Do you edit old/vintage photos?

Today I am going through that box…Yeh that one with 60 years of memories in it…go ahead go get get it…Hey share some in “Share your photos” thread. My question is do you edit them after you scan them? I really have to restrain myself. I don’t want to lose the old school feel of film that is as much a part of the era as the image itself. I do tweak mostly contrast though.

This goes against my personal shooting process. Almost everything goes to post production. The way I approach photography is to 1st (primarily with people) is to get the image first as not to lose the memory. Knowing I can correct most major lighting issues in post. I tend to shoot on the dark side in camera so not to blow out highlights.

I may consider editing out creases, scratches, or chips in the photos. Or I may consider doing a full restoration, while keeping the original scan on file.

Ultimately, I’d say you’re right in keeping that old, time weathered look.
But It can be a lot of fun to bring that photo back into the modern world.
Personally, I get a lot of enjoyment from restoring pieces.

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To me, it all depends. On what you plan to do with the photos, and how badly they needs editing or fixing.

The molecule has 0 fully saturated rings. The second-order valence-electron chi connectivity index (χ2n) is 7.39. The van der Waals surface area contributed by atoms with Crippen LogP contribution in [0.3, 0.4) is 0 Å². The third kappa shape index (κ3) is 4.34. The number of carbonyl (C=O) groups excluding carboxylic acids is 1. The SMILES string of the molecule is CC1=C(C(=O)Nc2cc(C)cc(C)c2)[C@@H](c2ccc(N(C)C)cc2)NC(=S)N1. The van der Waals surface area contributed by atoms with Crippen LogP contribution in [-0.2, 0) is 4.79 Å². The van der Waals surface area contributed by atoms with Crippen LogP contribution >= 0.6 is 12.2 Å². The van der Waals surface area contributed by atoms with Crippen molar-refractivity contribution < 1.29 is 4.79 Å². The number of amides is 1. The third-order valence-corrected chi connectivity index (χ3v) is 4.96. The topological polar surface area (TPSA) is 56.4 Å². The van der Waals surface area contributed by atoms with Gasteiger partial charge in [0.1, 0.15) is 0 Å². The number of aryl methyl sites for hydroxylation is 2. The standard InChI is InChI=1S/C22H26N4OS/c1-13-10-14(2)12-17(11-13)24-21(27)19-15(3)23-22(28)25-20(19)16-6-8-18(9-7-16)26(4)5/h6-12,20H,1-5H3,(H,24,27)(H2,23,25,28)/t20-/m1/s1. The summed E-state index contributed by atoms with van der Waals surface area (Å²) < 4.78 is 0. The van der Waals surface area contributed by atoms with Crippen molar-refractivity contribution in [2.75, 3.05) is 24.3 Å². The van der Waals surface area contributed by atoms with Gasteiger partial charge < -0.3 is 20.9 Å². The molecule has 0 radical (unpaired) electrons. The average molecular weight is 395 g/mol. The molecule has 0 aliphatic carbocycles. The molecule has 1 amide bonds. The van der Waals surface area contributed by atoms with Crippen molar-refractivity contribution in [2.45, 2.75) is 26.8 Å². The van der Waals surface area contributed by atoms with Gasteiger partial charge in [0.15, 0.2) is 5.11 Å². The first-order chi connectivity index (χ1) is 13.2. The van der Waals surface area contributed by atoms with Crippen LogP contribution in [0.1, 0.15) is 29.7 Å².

I’d say go ahead and get them all scanned, so you’ve got them. From there, you can evaluate each photo individually.

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Personal stuff is a personal choice.

On a professional level, when dealing with old vintage, or rather “historical” photos, we have to be very careful what we retouch here. Any digital aberration in an historical photo brings the whole thing into question, as one photo perceived as “shopped” not only affects the photo, but the entire message of the piece or maybe even the entire exhibit.

A rip or tear or really bad dust motes might be repaired, unless the photo is a halftone print. If you can’t match the half-tone in the repair, best not to do it at all.

When scanning old stuff, we have a kodak color and gray bar included in the scan like you see at the top of this scan.

Then that original is saved as an archive and never touched. Any adjustments are saved as copies.

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